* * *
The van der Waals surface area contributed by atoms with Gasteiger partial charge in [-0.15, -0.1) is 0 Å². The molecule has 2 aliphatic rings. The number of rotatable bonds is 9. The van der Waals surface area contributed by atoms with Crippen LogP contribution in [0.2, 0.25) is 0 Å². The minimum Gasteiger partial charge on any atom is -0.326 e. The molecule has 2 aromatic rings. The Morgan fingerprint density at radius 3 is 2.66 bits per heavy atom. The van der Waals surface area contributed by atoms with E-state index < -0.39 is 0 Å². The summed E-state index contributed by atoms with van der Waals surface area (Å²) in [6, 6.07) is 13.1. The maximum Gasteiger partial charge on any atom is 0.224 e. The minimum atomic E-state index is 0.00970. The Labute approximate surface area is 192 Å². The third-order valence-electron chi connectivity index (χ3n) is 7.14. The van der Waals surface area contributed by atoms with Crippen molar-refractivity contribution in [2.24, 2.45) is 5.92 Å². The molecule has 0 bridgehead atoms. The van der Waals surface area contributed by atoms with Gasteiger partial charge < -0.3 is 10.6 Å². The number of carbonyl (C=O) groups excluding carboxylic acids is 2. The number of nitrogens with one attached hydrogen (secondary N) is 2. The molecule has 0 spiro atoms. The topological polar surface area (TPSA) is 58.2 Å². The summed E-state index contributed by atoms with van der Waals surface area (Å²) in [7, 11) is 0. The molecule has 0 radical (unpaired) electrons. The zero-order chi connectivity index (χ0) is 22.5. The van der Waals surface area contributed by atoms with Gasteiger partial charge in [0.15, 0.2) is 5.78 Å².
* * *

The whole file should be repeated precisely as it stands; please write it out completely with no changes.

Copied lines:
The van der Waals surface area contributed by atoms with Gasteiger partial charge in [-0.15, -0.1) is 0 Å². The molecule has 2 aliphatic rings. The number of rotatable bonds is 9. The van der Waals surface area contributed by atoms with Crippen LogP contribution in [0.2, 0.25) is 0 Å². The minimum Gasteiger partial charge on any atom is -0.326 e. The molecule has 2 aromatic rings. The Morgan fingerprint density at radius 3 is 2.66 bits per heavy atom. The van der Waals surface area contributed by atoms with E-state index < -0.39 is 0 Å². The summed E-state index contributed by atoms with van der Waals surface area (Å²) in [6, 6.07) is 13.1. The maximum Gasteiger partial charge on any atom is 0.224 e. The minimum atomic E-state index is 0.00970. The Labute approximate surface area is 192 Å². The third-order valence-electron chi connectivity index (χ3n) is 7.14. The van der Waals surface area contributed by atoms with Crippen molar-refractivity contribution in [2.24, 2.45) is 5.92 Å². The molecule has 0 bridgehead atoms. The van der Waals surface area contributed by atoms with Gasteiger partial charge < -0.3 is 10.6 Å². The number of carbonyl (C=O) groups excluding carboxylic acids is 2. The number of nitrogens with one attached hydrogen (secondary N) is 2. The molecule has 0 spiro atoms. The topological polar surface area (TPSA) is 58.2 Å². The summed E-state index contributed by atoms with van der Waals surface area (Å²) in [7, 11) is 0. The molecule has 0 radical (unpaired) electrons. The zero-order chi connectivity index (χ0) is 22.5. The van der Waals surface area contributed by atoms with Gasteiger partial charge in [0.15, 0.2) is 5.78 Å².